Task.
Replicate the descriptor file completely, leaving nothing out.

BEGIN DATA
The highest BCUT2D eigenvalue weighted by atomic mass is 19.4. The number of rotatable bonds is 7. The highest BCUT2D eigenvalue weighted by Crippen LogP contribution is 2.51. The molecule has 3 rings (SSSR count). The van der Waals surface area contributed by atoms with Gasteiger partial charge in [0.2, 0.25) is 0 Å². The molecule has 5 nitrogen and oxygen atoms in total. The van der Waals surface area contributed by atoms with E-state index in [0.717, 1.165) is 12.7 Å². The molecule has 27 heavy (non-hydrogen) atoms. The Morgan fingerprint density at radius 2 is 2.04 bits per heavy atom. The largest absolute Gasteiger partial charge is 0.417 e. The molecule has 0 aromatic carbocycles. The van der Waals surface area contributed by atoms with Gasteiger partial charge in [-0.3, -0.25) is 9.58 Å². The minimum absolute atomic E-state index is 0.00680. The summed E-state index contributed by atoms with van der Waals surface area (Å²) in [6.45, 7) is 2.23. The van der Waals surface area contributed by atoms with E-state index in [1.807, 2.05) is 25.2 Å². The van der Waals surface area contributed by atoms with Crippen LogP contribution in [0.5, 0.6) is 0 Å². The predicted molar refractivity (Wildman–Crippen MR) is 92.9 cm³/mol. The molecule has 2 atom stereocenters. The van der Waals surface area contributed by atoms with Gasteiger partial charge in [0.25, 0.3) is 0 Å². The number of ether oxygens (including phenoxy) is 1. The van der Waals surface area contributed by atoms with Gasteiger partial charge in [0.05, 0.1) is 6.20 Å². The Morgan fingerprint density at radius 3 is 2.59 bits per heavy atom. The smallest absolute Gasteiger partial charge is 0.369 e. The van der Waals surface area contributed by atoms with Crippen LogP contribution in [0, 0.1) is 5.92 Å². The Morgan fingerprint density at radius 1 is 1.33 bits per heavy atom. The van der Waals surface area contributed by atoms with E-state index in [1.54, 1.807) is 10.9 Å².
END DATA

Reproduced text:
The highest BCUT2D eigenvalue weighted by atomic mass is 19.4. The number of rotatable bonds is 7. The highest BCUT2D eigenvalue weighted by Crippen LogP contribution is 2.51. The molecule has 3 rings (SSSR count). The van der Waals surface area contributed by atoms with Gasteiger partial charge in [0.2, 0.25) is 0 Å². The molecule has 5 nitrogen and oxygen atoms in total. The van der Waals surface area contributed by atoms with E-state index in [0.717, 1.165) is 12.7 Å². The molecule has 27 heavy (non-hydrogen) atoms. The Morgan fingerprint density at radius 2 is 2.04 bits per heavy atom. The largest absolute Gasteiger partial charge is 0.417 e. The molecule has 0 aromatic carbocycles. The van der Waals surface area contributed by atoms with Gasteiger partial charge in [-0.3, -0.25) is 9.58 Å². The minimum absolute atomic E-state index is 0.00680. The summed E-state index contributed by atoms with van der Waals surface area (Å²) in [6.45, 7) is 2.23. The van der Waals surface area contributed by atoms with E-state index in [1.807, 2.05) is 25.2 Å². The van der Waals surface area contributed by atoms with Crippen LogP contribution in [0.5, 0.6) is 0 Å². The predicted molar refractivity (Wildman–Crippen MR) is 92.9 cm³/mol. The molecule has 2 atom stereocenters. The van der Waals surface area contributed by atoms with Gasteiger partial charge in [0.25, 0.3) is 0 Å². The number of ether oxygens (including phenoxy) is 1. The van der Waals surface area contributed by atoms with Gasteiger partial charge in [0.05, 0.1) is 6.20 Å². The Morgan fingerprint density at radius 3 is 2.59 bits per heavy atom. The smallest absolute Gasteiger partial charge is 0.369 e. The van der Waals surface area contributed by atoms with Crippen LogP contribution in [0, 0.1) is 5.92 Å². The Morgan fingerprint density at radius 1 is 1.33 bits per heavy atom. The van der Waals surface area contributed by atoms with E-state index in [1.54, 1.807) is 10.9 Å².